Personalised customer experiences are so last year, according to Shimona Mehta, MD of Shopify in EMEA. She explains why the retail sector must focus on building ‘brand communities’ instead
Spring, the period of fresh starts, is a fitting time to ask Shopify’s Shimona Mehta how retailers can give themselves the best chance to flourish amid upheaval. She’s well placed to offer advice, especially as the ecommerce platform, of which she became managing director for EMEA in November 2020, is itself blossoming.
The technology provided by this Ottawa-based multinational powers “millions of businesses in 175 countries”, she says. According to recent research by W3Techs, 440,000 of the world’s 10 million highest-ranking websites use the Shopify content management system, placing it second behind only WordPress in the popularity league. Retailers and direct-to-consumer brands would therefore be well advised to take careful note of any insights arising from Shopify’s vast bank of data.
Mehta predicts that non-fungible tokens (NFTs), augmented reality (AR) shopping experiences and social commerce – buying and selling directly across social networks – will play significant roles over the coming years for online merchants. Retailers must accelerate their digital transformations to take full advantage of these trends, she stresses.
Data to support her forecasts can be found in The Future of Commerce in 2022, a research report that Shopify published in January. This reveals one particularly seismic finding. Personalising the customer experience has been the holy grail for many marketers, yet 80% are likely to stop doing this by as soon as 2025.
The main reasons for the decline of personalisation are that tightening regulations are making data-tracking harder; innovating with first-party data is unlikely to produce many lasting customer relationships; and the most prominent web browsers are phasing out support for third-party cookies.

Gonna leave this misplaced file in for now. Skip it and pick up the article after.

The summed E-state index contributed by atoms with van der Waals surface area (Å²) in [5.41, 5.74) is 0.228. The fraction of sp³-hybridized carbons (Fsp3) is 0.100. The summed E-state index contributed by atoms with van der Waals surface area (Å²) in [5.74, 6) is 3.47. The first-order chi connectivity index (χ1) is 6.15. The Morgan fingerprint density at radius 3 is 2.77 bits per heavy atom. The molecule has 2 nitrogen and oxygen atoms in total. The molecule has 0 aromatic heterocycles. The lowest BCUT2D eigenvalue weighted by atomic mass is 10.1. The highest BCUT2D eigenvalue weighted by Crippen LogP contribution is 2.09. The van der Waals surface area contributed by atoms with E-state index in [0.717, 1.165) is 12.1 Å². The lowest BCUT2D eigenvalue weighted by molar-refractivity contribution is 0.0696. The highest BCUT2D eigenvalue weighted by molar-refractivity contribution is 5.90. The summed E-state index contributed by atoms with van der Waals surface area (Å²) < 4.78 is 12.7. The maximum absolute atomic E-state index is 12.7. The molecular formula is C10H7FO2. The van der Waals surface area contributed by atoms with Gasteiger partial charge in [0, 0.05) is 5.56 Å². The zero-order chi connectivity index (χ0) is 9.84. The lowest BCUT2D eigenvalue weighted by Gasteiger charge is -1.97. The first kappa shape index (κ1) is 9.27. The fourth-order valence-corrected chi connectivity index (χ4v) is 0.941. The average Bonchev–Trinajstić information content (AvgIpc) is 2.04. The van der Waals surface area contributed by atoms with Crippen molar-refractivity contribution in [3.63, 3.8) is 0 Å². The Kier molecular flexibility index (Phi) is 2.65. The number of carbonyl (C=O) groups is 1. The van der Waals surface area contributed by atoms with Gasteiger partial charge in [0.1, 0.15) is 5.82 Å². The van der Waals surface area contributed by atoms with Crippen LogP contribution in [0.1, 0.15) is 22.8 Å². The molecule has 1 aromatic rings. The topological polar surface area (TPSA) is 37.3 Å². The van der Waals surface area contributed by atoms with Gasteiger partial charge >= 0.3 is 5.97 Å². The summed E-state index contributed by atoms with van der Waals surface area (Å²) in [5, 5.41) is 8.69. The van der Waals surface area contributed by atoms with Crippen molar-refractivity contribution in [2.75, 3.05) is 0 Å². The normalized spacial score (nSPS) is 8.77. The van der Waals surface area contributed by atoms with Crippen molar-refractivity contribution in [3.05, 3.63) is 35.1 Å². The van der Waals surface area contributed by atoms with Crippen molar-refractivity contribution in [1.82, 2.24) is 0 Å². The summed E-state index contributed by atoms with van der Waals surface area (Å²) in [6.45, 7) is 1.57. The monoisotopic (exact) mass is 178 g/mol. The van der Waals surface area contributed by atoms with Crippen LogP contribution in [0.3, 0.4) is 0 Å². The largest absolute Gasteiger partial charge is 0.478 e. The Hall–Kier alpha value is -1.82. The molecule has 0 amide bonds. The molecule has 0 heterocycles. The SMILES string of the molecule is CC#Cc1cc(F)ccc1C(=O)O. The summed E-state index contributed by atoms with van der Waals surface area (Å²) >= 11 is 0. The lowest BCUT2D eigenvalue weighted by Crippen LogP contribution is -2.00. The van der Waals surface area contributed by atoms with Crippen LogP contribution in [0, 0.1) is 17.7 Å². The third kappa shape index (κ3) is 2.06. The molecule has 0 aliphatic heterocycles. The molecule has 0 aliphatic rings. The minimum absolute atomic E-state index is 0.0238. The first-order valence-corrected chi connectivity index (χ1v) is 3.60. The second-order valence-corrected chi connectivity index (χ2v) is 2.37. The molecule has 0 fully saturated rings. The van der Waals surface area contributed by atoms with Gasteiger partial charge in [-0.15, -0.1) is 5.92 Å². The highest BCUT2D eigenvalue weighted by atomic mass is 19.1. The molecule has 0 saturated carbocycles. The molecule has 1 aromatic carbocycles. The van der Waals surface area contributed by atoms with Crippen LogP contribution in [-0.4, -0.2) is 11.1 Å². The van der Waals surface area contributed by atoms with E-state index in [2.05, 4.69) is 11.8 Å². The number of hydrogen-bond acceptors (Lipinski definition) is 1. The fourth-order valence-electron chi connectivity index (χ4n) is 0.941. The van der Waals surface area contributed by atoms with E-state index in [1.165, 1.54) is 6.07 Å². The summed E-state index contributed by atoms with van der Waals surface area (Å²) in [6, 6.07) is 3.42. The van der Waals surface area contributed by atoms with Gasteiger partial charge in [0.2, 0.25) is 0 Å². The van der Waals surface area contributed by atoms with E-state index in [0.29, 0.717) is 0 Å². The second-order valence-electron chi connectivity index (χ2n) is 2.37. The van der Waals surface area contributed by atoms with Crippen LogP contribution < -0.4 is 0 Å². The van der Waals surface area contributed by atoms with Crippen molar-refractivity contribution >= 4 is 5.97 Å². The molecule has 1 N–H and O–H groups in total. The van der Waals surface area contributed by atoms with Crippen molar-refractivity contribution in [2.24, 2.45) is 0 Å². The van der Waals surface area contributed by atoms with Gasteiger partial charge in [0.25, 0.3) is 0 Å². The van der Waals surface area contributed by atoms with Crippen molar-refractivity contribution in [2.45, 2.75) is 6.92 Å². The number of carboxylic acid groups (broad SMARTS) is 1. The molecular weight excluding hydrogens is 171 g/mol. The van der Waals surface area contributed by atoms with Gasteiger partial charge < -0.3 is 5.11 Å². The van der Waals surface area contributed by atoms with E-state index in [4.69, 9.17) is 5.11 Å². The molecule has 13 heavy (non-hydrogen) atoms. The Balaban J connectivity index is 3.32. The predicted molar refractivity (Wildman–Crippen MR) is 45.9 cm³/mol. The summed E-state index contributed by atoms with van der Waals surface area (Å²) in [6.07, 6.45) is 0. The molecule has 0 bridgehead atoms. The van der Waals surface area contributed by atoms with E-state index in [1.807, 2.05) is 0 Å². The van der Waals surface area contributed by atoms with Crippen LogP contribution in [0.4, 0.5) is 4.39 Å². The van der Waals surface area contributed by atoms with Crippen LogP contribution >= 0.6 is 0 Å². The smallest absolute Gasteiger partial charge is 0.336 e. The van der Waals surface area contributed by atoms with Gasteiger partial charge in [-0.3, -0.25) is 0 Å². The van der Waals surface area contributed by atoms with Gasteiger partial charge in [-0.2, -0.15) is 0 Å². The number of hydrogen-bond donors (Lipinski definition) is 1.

“The biggest challenge for retailers and brands is building long-term relationships with their customers when it’s possible to shop across several channels from a multitude of brands,” Mehta says. “New internet privacy regulations and the changes affecting third-party cookies are pushing up the costs of customer acquisition. This represents a sea change in how brands have been thinking about connecting with consumers.”
Mehta, who joined Shopify in January 2017 as head of sales enablement in her native Canada, argues that improving customer retention using “brand communities” will become key. This is where retailers – and business leaders operating in other industries – should focus their digital transformation efforts. In much the same way that a clunky etail experience will lead consumers to abandon their shopping carts, any organisation will lose potential customers if it offers them an unsatisfactory digital journey.
“There have never been as many opportunities in this space, but there has also never been as much competition. Creating a seamless customer experience is key for organisations wishing to emerge from the crowd,” she says. “The most successful brands are transparent, authentic and readily available to their customers, wherever they are. Trust is the main currency of the future of commerce. Retailers that stand out online and retain customers build bidirectional, meaningful relationships with them.”
But establishing and maintaining that sort of relationship is neither simple nor cheap. At the heart of the process, though, is a digital transformation featuring the adoption of tools with the capacity to empower merchants and make consumers feel comfortable using any channel they choose.